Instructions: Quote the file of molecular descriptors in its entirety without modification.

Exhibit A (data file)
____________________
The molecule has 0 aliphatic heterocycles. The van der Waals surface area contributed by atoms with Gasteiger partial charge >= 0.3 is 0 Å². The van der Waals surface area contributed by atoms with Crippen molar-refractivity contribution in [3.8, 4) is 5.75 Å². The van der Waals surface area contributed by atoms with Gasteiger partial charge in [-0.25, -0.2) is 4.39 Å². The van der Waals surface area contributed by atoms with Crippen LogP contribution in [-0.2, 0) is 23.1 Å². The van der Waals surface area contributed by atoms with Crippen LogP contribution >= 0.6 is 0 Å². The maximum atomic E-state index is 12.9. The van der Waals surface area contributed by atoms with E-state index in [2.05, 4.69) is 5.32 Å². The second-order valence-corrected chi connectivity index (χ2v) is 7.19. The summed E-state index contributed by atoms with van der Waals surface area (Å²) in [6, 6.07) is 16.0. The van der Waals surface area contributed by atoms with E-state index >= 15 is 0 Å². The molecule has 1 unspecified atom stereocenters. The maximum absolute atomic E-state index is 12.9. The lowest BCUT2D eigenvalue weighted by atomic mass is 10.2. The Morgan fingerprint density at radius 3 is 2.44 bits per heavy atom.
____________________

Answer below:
The molecule has 0 aliphatic heterocycles. The van der Waals surface area contributed by atoms with Gasteiger partial charge >= 0.3 is 0 Å². The van der Waals surface area contributed by atoms with Crippen molar-refractivity contribution in [3.8, 4) is 5.75 Å². The van der Waals surface area contributed by atoms with Gasteiger partial charge in [-0.25, -0.2) is 4.39 Å². The van der Waals surface area contributed by atoms with Crippen LogP contribution in [-0.2, 0) is 23.1 Å². The van der Waals surface area contributed by atoms with Crippen LogP contribution >= 0.6 is 0 Å². The maximum atomic E-state index is 12.9. The van der Waals surface area contributed by atoms with E-state index in [2.05, 4.69) is 5.32 Å². The second-order valence-corrected chi connectivity index (χ2v) is 7.19. The summed E-state index contributed by atoms with van der Waals surface area (Å²) in [6, 6.07) is 16.0. The van der Waals surface area contributed by atoms with E-state index >= 15 is 0 Å². The molecule has 1 unspecified atom stereocenters. The maximum absolute atomic E-state index is 12.9. The lowest BCUT2D eigenvalue weighted by atomic mass is 10.2. The Morgan fingerprint density at radius 3 is 2.44 bits per heavy atom.